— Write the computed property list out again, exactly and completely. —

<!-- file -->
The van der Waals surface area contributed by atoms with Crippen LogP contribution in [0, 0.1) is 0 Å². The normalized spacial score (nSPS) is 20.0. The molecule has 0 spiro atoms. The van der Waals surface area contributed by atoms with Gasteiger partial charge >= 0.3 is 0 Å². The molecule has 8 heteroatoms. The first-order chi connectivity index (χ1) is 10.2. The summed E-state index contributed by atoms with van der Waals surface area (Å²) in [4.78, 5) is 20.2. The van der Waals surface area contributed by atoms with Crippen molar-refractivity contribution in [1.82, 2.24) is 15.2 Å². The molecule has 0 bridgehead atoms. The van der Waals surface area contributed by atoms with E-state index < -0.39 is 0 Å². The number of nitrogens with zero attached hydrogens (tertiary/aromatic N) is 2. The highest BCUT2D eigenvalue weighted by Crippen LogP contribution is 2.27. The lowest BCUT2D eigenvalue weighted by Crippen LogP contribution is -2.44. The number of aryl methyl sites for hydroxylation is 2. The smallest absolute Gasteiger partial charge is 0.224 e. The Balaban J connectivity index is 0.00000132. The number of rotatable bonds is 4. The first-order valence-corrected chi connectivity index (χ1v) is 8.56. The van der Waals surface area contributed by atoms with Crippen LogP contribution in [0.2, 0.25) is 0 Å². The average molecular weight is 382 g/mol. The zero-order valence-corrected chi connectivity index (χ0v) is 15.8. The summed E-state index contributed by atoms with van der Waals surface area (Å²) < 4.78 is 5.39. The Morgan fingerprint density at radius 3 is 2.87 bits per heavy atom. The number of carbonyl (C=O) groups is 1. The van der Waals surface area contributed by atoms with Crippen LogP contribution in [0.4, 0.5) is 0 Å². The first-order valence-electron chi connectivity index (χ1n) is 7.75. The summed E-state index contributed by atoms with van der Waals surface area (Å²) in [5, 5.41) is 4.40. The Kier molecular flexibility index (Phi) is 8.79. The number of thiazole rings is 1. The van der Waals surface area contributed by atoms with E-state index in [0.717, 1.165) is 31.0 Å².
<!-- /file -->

The van der Waals surface area contributed by atoms with Crippen LogP contribution in [0, 0.1) is 0 Å². The normalized spacial score (nSPS) is 20.0. The molecule has 0 spiro atoms. The van der Waals surface area contributed by atoms with Gasteiger partial charge >= 0.3 is 0 Å². The molecule has 8 heteroatoms. The first-order chi connectivity index (χ1) is 10.2. The summed E-state index contributed by atoms with van der Waals surface area (Å²) in [4.78, 5) is 20.2. The van der Waals surface area contributed by atoms with Crippen molar-refractivity contribution in [1.82, 2.24) is 15.2 Å². The molecule has 0 bridgehead atoms. The van der Waals surface area contributed by atoms with E-state index < -0.39 is 0 Å². The number of nitrogens with zero attached hydrogens (tertiary/aromatic N) is 2. The highest BCUT2D eigenvalue weighted by Crippen LogP contribution is 2.27. The lowest BCUT2D eigenvalue weighted by Crippen LogP contribution is -2.44. The number of aryl methyl sites for hydroxylation is 2. The smallest absolute Gasteiger partial charge is 0.224 e. The Balaban J connectivity index is 0.00000132. The number of rotatable bonds is 4. The first-order valence-corrected chi connectivity index (χ1v) is 8.56. The van der Waals surface area contributed by atoms with Crippen LogP contribution in [0.2, 0.25) is 0 Å². The average molecular weight is 382 g/mol. The zero-order valence-corrected chi connectivity index (χ0v) is 15.8. The summed E-state index contributed by atoms with van der Waals surface area (Å²) < 4.78 is 5.39. The Morgan fingerprint density at radius 3 is 2.87 bits per heavy atom. The number of carbonyl (C=O) groups is 1. The van der Waals surface area contributed by atoms with Crippen LogP contribution in [0.4, 0.5) is 0 Å². The first-order valence-electron chi connectivity index (χ1n) is 7.75. The summed E-state index contributed by atoms with van der Waals surface area (Å²) in [5, 5.41) is 4.40. The Kier molecular flexibility index (Phi) is 8.79. The number of thiazole rings is 1. The van der Waals surface area contributed by atoms with E-state index in [0.717, 1.165) is 31.0 Å².